Ok, let’s see:

In regards to criteria one (search volume) the keywordchickpea feta salad” with its 590 avg. monthly searches looks most promising. But before you decide to include that keyword in your recipe name, check for criteria two (organic competition). Type it into Google and see against whom you are competing!

Check out the image below for the search results of the keyword “chickpea feta salad”.

chickpea feta salad results

You may or may not know that Google personalizes search results, so it’s very possible that your list will look a little different when you type in “chickpea feta salad”. Nonetheless, it’s a very good indicator as to what most people see on top.

You’ll notice Jamie Oliver, BBC Good Food, Martha Steward and food.com already took the first four spots. Twopeasandtheirpod.com is a very big food blog, Weight Watchers and the Food Network are not exactly unkowns either. To sum up: it’s more likely to win the lottery than get a good ranking for this keyword. No, thank you.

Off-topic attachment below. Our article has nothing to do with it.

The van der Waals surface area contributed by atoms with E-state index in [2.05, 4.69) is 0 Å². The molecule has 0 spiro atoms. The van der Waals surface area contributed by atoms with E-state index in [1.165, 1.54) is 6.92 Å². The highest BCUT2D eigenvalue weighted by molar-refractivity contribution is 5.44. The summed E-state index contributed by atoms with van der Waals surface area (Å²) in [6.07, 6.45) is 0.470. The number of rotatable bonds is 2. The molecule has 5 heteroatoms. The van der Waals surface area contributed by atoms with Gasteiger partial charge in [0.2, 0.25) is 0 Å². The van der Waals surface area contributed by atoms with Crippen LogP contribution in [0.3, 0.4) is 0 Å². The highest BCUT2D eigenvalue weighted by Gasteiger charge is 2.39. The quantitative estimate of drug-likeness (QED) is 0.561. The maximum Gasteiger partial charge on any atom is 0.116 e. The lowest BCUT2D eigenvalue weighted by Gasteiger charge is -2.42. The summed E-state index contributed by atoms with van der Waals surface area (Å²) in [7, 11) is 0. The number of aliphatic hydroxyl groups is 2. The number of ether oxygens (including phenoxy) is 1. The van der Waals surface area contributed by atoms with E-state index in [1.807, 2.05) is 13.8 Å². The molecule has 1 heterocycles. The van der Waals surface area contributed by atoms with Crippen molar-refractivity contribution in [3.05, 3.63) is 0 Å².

Better check the second keyword option: “avocado chickpea salad”

avocado chickpea salad results

Just 390 searches per month, but the organic competition looks much weaker (so as you probably spotted that’s the keyword we went for).

No Jamie Oliver, no Martha Stewart, excellent! It will not always be possible to avoid the big websites, but the fewer of them the better. And this looks good.

Also, check out the type of results: do you see the Chickpea & Avocado Salad Sandwich on spot number three? This is certainly not an ideal search result for someone who is looking for an Avocado Chickpea Salad – a very good indicator that you’ll have a good chance to get to the top with your recipe.